Pelleted seeds

Sometimes bigger is better

Pictured are pelleted carrot seeds. Typically carrot seeds are small and hard to handle. Pelleting increases their size, making them easier to plant.

When it comes to planting small seeds, I find that making a mountain out of a mole hill can really make things easier. I’m talking pelleted seeds, a rather new technology that has come around in the past couple decades.

Pelleted seeds are coated with inert material to make them easier to handle, uniform in size and highly visible. This is especially helpful with small seeds such as carrots and lettuce.

In addition to increasing the size and handling ease of small seeds, I also find that the white color of the inert coating makes them more visible, which is important on crops where proper spacing is paramount. Typically, when sowed directly in the garden, carrots and onions require thinning. Having a large, tangible seed pellet makes thinning obsolete as proper spacing is easily achieved.

For those worried about the composition of the actual pelleting material, certified organic pellets are readily available.

Pelleted seeds are typically marketed to commercial growers. Although pelleted seeds sell at a higher price than non-pelleted, if you are willing to buy packets of 1,000 seeds, the actual per seed cost is still far cheaper than buying the typical seed packets that contain a few dozen seeds. Crops like carrots and onions beg to be planted by the hundreds anyway, and the container of a thousand seeds will likely stay viable for years.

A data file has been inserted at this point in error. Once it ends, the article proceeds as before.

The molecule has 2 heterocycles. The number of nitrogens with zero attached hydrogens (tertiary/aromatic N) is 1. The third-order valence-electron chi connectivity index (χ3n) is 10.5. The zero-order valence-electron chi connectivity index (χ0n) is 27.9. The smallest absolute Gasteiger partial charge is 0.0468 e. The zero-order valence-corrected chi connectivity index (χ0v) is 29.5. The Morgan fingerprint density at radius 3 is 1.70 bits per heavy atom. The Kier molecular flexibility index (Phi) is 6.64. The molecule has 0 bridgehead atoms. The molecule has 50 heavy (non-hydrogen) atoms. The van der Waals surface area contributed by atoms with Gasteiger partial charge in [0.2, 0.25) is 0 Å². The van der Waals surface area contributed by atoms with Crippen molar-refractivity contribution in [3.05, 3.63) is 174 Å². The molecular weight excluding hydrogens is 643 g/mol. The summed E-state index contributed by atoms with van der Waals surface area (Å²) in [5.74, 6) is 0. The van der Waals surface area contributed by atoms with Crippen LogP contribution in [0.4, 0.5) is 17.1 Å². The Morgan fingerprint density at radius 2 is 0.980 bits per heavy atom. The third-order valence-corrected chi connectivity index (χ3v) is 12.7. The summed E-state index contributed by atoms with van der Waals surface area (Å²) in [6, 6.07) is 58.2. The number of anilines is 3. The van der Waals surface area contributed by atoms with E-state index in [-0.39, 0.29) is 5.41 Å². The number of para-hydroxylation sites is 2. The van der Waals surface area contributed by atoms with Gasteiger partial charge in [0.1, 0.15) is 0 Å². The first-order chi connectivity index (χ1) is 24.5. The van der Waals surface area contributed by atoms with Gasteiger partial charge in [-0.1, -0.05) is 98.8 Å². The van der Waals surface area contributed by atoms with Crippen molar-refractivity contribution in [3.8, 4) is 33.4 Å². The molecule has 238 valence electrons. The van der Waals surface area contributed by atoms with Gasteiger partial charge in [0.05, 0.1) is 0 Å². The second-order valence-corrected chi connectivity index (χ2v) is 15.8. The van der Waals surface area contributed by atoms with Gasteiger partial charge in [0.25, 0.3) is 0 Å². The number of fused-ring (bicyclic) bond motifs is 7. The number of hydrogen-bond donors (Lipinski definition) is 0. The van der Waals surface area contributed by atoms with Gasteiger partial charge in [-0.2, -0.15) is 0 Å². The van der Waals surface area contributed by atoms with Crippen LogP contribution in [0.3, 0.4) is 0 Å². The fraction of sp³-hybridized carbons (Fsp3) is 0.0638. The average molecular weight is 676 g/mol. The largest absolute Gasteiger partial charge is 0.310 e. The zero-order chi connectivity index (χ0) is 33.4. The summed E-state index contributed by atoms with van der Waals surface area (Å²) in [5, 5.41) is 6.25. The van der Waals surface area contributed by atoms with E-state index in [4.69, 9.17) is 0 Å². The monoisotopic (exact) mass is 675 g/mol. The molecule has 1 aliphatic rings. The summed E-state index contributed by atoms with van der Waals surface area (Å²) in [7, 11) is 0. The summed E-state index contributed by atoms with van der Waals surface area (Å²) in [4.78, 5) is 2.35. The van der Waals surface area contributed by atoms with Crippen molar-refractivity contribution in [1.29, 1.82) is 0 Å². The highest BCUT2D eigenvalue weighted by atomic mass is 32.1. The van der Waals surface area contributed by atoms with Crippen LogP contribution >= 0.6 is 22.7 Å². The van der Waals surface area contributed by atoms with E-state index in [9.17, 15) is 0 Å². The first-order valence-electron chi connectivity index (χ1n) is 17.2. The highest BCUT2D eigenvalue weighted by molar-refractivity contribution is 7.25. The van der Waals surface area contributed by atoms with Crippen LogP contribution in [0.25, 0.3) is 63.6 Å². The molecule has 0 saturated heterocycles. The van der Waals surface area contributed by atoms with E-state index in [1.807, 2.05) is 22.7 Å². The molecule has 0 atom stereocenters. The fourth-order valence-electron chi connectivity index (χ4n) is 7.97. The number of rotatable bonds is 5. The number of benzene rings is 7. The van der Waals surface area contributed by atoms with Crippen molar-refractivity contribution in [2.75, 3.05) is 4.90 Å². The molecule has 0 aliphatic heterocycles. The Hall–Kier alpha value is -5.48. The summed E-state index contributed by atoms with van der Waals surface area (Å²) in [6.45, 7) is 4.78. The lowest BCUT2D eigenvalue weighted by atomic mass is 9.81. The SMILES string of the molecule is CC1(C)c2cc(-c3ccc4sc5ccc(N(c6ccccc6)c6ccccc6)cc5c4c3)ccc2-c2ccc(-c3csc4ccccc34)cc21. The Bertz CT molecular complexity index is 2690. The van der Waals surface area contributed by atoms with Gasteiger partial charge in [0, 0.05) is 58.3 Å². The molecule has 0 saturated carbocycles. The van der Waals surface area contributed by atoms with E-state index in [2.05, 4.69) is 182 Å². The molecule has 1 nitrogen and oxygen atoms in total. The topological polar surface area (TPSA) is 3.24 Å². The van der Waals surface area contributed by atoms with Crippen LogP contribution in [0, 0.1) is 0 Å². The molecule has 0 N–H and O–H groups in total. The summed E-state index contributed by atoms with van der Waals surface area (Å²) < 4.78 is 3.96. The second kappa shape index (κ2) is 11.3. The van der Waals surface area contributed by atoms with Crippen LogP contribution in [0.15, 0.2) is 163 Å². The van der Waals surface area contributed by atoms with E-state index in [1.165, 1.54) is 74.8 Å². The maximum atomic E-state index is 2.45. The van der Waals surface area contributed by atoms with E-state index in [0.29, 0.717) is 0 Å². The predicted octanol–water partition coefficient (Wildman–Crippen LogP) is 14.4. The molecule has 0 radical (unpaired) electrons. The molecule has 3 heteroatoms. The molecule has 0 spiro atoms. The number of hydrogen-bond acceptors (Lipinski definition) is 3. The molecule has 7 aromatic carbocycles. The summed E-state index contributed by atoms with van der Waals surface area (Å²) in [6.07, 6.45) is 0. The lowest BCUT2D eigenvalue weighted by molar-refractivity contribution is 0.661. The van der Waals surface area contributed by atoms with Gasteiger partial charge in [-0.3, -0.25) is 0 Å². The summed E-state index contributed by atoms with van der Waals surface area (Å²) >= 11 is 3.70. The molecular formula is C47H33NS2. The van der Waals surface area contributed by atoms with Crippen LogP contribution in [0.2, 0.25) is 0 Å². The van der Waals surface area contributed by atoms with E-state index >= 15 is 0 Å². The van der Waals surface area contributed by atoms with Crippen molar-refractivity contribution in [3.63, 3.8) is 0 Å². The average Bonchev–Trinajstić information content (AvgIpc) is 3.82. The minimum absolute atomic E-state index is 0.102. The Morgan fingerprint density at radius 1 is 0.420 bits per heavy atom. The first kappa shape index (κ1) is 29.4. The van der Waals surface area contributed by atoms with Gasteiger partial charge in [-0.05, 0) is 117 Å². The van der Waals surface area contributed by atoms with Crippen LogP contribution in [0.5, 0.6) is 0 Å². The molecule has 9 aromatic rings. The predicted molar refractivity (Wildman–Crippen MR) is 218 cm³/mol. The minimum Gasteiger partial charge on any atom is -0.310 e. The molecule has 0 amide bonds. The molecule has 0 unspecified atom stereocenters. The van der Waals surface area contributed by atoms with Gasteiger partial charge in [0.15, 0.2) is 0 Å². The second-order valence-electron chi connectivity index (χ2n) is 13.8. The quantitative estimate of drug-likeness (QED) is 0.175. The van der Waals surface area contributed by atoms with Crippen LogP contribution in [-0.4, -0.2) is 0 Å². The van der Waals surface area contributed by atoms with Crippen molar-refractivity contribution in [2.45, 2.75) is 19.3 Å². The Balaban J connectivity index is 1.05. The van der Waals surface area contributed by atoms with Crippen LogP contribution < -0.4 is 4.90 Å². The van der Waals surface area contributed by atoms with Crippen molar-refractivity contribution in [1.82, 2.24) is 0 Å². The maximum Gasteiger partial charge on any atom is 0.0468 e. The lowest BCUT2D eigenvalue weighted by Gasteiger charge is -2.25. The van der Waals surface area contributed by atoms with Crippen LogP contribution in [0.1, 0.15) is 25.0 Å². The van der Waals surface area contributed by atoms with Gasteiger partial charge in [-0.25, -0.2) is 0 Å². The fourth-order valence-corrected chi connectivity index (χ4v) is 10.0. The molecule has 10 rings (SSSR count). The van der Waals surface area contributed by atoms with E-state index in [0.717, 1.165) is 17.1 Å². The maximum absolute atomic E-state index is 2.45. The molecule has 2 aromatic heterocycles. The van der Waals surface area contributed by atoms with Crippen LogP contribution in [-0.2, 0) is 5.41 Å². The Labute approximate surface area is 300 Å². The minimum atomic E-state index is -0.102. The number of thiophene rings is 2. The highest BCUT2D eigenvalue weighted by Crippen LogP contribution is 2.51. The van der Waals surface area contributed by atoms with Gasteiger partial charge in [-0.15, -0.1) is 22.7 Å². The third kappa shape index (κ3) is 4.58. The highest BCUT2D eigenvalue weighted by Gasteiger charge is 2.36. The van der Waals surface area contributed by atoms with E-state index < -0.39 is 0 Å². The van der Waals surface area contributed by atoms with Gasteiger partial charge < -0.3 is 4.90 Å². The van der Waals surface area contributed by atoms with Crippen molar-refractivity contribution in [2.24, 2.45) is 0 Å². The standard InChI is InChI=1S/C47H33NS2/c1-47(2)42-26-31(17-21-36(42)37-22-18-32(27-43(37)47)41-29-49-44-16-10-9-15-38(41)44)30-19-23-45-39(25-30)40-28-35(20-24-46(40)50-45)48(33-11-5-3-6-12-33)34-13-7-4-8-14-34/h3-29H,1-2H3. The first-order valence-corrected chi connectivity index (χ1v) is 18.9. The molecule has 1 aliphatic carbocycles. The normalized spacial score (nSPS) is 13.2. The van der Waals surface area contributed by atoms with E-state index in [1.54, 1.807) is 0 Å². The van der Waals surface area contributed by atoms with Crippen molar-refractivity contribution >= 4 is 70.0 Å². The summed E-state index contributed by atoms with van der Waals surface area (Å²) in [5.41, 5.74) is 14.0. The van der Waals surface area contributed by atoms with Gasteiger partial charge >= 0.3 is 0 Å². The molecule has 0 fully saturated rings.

Although pelleted seeds are purported to be a boon for those using a mechanical seeder, I have found that my Earthway walk-behind seeder gets the pellets stuck in the seed plate, causing them to implode. Because of this, I plant my pelleted seeds by hand. The time I save in thinning or trying to use a tweezers to grasp a carrot seed more than makes up the lack of the mechanical seeder.

I only use pelleted seeds for a select handful of my crops: onions, carrots, beets and basil. I have a handful of homemade “dibbles” that I’ve made. I take a scrap piece of 1x2, cut it 12-16-inches and then pound in nails with large heads at the spacing I want to sow my seeds. I have dibbles with 1-inch spacing, 2-inch spacing and 4-inch spacing. After preparing my garden beds I wet them lightly and then use the dibble to make the holes for my seeds at an even spacing. Again, the white color makes them highly identifiable and before I cover the seeds with soil I can easily make sure that I didn’t miss any plantings.

With popularity increasing, many seed companies now produce and ship pelleted seeds. I have chosen to source mine from Johnny’s Select Seeds in Maine, primarily because I’ve found their seeds to have a high germination rate, and because they offer organic pellet coatings.

Happy sowing!

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